Your nose isn’t really as big as it looks in selfies

Photo by Amelia Holowaty Krales / The Verge

Your nose isn’t actually as big as it looks in selfies, says facial plastic surgeon Boris Paskhover. So maybe hold off on that nose job — at least, until you’ve seen a decent portrait photo of yourself.

Last year, more than half of plastic surgeons were approached by patients who wanted to look better in selfies, according to a survey by the American Academy of Facial Plastic and Reconstructive Surgery. But selfies don’t actually reflect what people look like in the flesh, says Paskhover, who works at Rutgers New Jersey Medical School. “They take out their phone and they say, ‘Look at this picture, look how big my nose looks,’” he says. “I went out to prove why selfies don’t look like the real person, why they’re distorted.”

So he teamed up with a computer scientist to create a model of the average human head. The team calculated how much bigger the nose would appear in a photo taken at selfie distance 12 inches away, or regular portrait distance five feet away. They found that close-ups distort the nose, making it appear about 30 percent wider for men and 29 percent wider for women, according to a paper published today in the journal JAMA Facial Plastic Surgery.

The Verge’s James Bareham and Sean O’Kane discuss which phones have the best portrait modes.

For photography pros, the results make sense. Most smartphone cameras have wide-angle lenses, says The Verge’s creative director James Bareham, and close-ups with wide-angle lenses cause distortion that makes objects closer to the camera — like, say, a nose — look larger. “It’s kind of one of the basics of photography: don’t shoot portraits on a wide-angle lens because you will look terrible,” Bareham says.

Longer lenses on a traditional camera flatten the image, which helps get rid of undesired beaky-ness. Some “portrait modes” on phones like iPhone X, the Pixel 2 XL, and the Galaxy Note 8 try to digitally improve the appearance of selfies, but the best bet is to just take the photo from farther away. But there’s a big limitation, Bareham says: arm length. “Theoretically, people with longer arms can take a more flattering selfie than people with shorter arms,” he says. “Of course, there’s always the selfie stick.”

So, don’t cut off your nose to spite your face. There are much less painful fixes. Get a selfie stick, a better camera, or a friend to take your photo. And, of course, there’s always the old standby: Photoshop.


Be nice to your nose.

So this is what gets articles these days, eh? The Verge, you’ve changed.

it’s just a bit of light hearted fun that you’re more than welcome to scroll past without having to comment on

"Longer lenses on a traditional camera flatten the image, which helps get rid of undesired beaky-ness."

While this is true, the effect is not always flattering. If you go too long (much more than say, 150mm on a full-frame camera), you look like you have a very wide face and thick neck, because your face is no longer as three-dimensional.

That’s where the expression "the camera adds 10 lbs" comes from. Using long lenses.

So pick a medium length lens (50-100mm FF equivalent is often nice) and be happy with looking normal, the way your eyes perceive you.

(for reference, smartphones are typically in the 24-30mm range, based on the photo above)

Right, then typical portraits you’d shoot with something in the 70-100mm range. A selfie stick isn’t going to help that no matter where you put it, but kinda neat to see what they can do with post-processing trickery.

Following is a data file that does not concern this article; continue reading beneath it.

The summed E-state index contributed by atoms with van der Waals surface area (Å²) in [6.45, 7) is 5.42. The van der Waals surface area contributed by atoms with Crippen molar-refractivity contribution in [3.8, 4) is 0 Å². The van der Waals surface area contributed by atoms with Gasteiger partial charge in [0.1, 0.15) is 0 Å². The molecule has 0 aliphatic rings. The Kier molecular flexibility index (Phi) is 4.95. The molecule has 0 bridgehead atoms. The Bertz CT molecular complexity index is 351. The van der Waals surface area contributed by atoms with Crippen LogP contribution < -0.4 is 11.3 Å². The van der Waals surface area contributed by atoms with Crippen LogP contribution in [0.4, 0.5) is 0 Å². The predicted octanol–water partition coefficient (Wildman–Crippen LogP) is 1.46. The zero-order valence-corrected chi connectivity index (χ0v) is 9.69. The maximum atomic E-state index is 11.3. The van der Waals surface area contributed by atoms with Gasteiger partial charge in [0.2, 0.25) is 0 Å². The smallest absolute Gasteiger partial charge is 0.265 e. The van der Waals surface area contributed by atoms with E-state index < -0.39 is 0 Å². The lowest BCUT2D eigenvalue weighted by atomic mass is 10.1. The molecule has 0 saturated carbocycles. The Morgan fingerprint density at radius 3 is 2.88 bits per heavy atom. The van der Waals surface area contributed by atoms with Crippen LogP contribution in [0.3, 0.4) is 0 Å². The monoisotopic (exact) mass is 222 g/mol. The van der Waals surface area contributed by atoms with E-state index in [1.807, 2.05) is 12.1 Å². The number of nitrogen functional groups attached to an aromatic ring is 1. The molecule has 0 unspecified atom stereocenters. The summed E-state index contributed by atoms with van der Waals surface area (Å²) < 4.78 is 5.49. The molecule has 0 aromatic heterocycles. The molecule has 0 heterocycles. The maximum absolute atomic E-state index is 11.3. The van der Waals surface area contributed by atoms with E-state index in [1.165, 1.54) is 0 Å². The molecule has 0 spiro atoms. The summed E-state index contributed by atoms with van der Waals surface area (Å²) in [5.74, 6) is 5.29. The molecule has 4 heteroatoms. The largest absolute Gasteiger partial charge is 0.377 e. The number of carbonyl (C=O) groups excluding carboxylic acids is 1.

The selfie stick will help. It is the relative distances of objects that counts (distance between the tip of your nose and the camera compared to the distance between your face and the camera). So, if you crop your face to fill the screen when the picture is taken with a selfie stick, it will look better than at arm’s length.

Let’s make it even more extreme!

The first one is the most realistic, right?

Nope, definitely the 5th lol

They are all realistic. If you stand 1 inch from someone’s nose then their face is twice as far from you as their nose. Stand further back and the relative distances converge. Each photo is true to its point of view.

OMG.. I was having this very issue last night when I was forced to take a photo of myself for a rent application. I guess I can put the 10k back in the bank a just get a better camera..

So, don’t cut off your nose to spite your face.

This whole article was conceived of and written, just to include this sentence.

Google’s portrait mode is perhaps the weakest thing about the Pixel 2’s camera for this reason imo. The iPhone, Samsung S9/Note 8 etc all use the longer lenses which is far more natural and also makes the background look nicer.

We men are fine with this feature.

How very vapid… And yes mostly wanted to use the word vapid

It’s stupid when you think about it that every smartphone ships with a wide angle lens on the front for taking portraits, when there isn’t a photographer in the world who would use a wide angle lens on their camera for portraits. And some phones include an even wider angle lens to include more people in the shot, which further distorts the perspective.

Stupid is as stupid does. There isn’t a photographer in the world who would take a portrait from arms length (unless they are deliberately looking for that unflattering perspective). Selfie cameras are designed for taking photos from arms length.

If you take a picture of someone’s face from arm’s length then that is the perspective you will get. Perspective is determined by camera-subject distance, nothing else. Changing the focal length of the ‘selfie’ lens will only change the angle of view (how much of the scene is included), not the perspective, not the relative size of the subject’s nose.

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